I look it over. It looks like a milk carton, but windows are cut out of each side. There are also two small holes in each side. In addition, it has been painted all over with paint, different colors of paint. There is a separate stick that goes with it. On the top of the structure, a rope like twine is attached to it on both sides. “Hm mm,” I think, “I wonder what this beautiful creation is?” Elijah and Charity eagerly wait for a reply. I was taking too long to guess and they are extremely anxious to tell me.
“It’s a bird feeder, Grama!” Charity exclaims.
“You put seed in here,” Elijah explains“, and then you put the stick through here,” he continues, “And the birds come and eat the seed”.
“They come and eat the seed.” Charity echoes, smiling.
“It is beautiful”, I say, “I know just the place to hang it.” We go to the patio, hang the bird feeder, and then, come back inside to watch and wait, but no birds come.
“They’ll come”, Elijah and Charity assure me. Nevertheless, the birds did not come and Elijah and Charity went home.
A few days later, Kit, my cat, starts jumping, running, and acting real crazy. She sits at the patio door, swinging her tail back and forth, faster and faster her tail goes back and forth. She’s trying to get my attention so I will let her outside. I open the blinds and see there is a bunch of little visitors in my backyard: birds perch on the bird feeder on the little stick that sticks out from the side. Birds are walking on the ground, pecking at the seed their friends up above drop on the ground from the pretty bird feeder Elijah and Charity made for me.
I immediately call Elijah and Charity on the telephone to tell them about the little visitors. They are not home. I leave a message. Here is what I say:
“That beautiful bird feeder you gave me for my birthday is bringing joy. There are lots of birds in my backyard where before there was none. The birds are eating the seed. I keep filling it up with more and more seed because they are very, very, hungry. Need to go now–just want you to know–love you.
Oh yeah, Kit likes it too. She likes it so much. She jumps, runs, and acts real crazy. She wants to go outside with the birds. She wants to catch them, but they fly away when they see she is coming out. Love you–Bye.”
Posted on December 4, 2006
By Trudy A. Martinez
Reassuringly, little voices whisper dramatically, “It’s okay, Kit, we’re not going to hurt you.”
Kit, my flame point white Siamese cat, is asleep when the two young children surround her with the intent of making friends. Normally, she runs at the sight of them. Now she is unknowingly in a corner surrounded by them with nowhere to run.
When the words, “It’s Okay — we’re not going to hurt you.” are repeated in unison, Kit’s eyes open. Obviously, she is not sure what to make of them: Her ears move from their normal stance, when their hands reach out for her, to a stress slick back position.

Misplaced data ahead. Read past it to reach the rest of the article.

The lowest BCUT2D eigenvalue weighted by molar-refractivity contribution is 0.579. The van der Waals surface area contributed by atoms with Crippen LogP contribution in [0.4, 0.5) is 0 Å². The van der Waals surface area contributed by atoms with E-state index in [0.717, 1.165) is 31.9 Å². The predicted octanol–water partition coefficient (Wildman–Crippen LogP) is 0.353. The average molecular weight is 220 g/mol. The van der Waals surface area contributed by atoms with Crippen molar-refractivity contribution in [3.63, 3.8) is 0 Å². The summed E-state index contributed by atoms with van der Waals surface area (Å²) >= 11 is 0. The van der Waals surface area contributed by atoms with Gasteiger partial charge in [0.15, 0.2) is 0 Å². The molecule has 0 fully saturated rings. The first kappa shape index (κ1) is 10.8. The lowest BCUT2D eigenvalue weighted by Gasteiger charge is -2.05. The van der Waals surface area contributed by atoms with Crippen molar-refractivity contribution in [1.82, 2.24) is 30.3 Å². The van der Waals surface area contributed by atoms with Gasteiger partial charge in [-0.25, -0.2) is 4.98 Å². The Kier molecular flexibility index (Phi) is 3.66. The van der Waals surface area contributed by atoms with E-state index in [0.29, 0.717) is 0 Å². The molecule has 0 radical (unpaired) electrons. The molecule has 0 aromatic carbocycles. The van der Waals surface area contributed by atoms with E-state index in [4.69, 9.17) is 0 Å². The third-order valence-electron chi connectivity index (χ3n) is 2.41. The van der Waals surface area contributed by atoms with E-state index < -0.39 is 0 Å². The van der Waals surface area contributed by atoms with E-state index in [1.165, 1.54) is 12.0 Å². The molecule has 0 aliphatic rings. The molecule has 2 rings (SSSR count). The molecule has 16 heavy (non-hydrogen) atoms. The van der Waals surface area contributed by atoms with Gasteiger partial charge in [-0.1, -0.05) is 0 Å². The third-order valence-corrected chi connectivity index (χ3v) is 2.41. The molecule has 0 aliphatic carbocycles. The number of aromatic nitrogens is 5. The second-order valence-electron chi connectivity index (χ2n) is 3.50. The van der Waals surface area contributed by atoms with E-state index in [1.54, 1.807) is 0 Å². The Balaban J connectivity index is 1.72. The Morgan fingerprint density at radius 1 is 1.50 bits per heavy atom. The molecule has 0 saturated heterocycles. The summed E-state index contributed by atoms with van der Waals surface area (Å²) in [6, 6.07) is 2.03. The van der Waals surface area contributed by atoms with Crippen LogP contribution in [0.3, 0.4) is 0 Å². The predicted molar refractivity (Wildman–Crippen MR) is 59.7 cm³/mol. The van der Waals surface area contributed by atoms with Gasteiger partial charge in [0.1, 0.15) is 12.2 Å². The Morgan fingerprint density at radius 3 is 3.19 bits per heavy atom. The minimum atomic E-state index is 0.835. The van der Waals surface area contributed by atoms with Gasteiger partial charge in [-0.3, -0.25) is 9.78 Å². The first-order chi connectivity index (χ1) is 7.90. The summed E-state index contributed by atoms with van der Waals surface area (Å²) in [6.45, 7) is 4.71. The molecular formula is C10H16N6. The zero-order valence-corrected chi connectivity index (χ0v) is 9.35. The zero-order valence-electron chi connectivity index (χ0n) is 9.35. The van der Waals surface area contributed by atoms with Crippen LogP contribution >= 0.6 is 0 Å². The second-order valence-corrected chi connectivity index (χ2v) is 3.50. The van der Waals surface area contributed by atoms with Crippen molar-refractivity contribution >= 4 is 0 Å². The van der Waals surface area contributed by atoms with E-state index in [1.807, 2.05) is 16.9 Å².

They pet her, gently. Kit’s ears remain down. “It’s okay,” they reassure her. Their words did nothing to change her countenance. She is stiff and looking for a way to run.
Perhaps she recalls the day before, being in the corner and her tail pulled. The perpetrator of that incident is now gently running her hand from the top of Kit’s head slowly over her thick winter fur to the tip of her tail without tugging. The question now is: Is Kit going to relax and take advantage of this freely given affection?
The children continue to assure her they mean well with each movement of their hands over her body. It is a slow process, a persuasive process, a winning process. Kit’s ears relax, finally relinquishing their stress.
Smiling the children exclaim, “She likes me! She’s purring,” They add, “She likes me.” With excitement, “She’s purr-r-ring.”
Posted on June 19, 2006
By Trudy A. Martinez
I came up pillow in hand. Resounding agitations arouse not only me but also my anger. With a fury, I hurl the pillow in the direction of the origination of the noise. Kit knows not to scratch the chair; that cat knows better. The racket her nails make, protruding inward, pulling outward, creates a reverberating, irritating, and displeasing noise. The noise awakes not only me but also a demon who seeks her out.
“It’s only 4:00 A.M…” I scream. “Leave me alone. I want to sleep.” And then I exclaim with dramatic emphasis, shaking a finger at her while I speak. “Don’t you dare touch that chair again with your nails?”
Her body stretches out and moves upward while her nails position themselves in the chair ready to scratch. When the sound of my angry voice reaches her ears, she stops. She glares at me. She tests my patience.
I stare back. She releases her nails from the upholstery. She then slowly moves away in defeat. “Now get out of here!” I exclaim as I hurl another pillow as she exits.
“She’ll be back.” I think. “Maybe, just maybe I can grab a few winks before then.”
Posted on December 4, 2006
By Trudy A. Martinez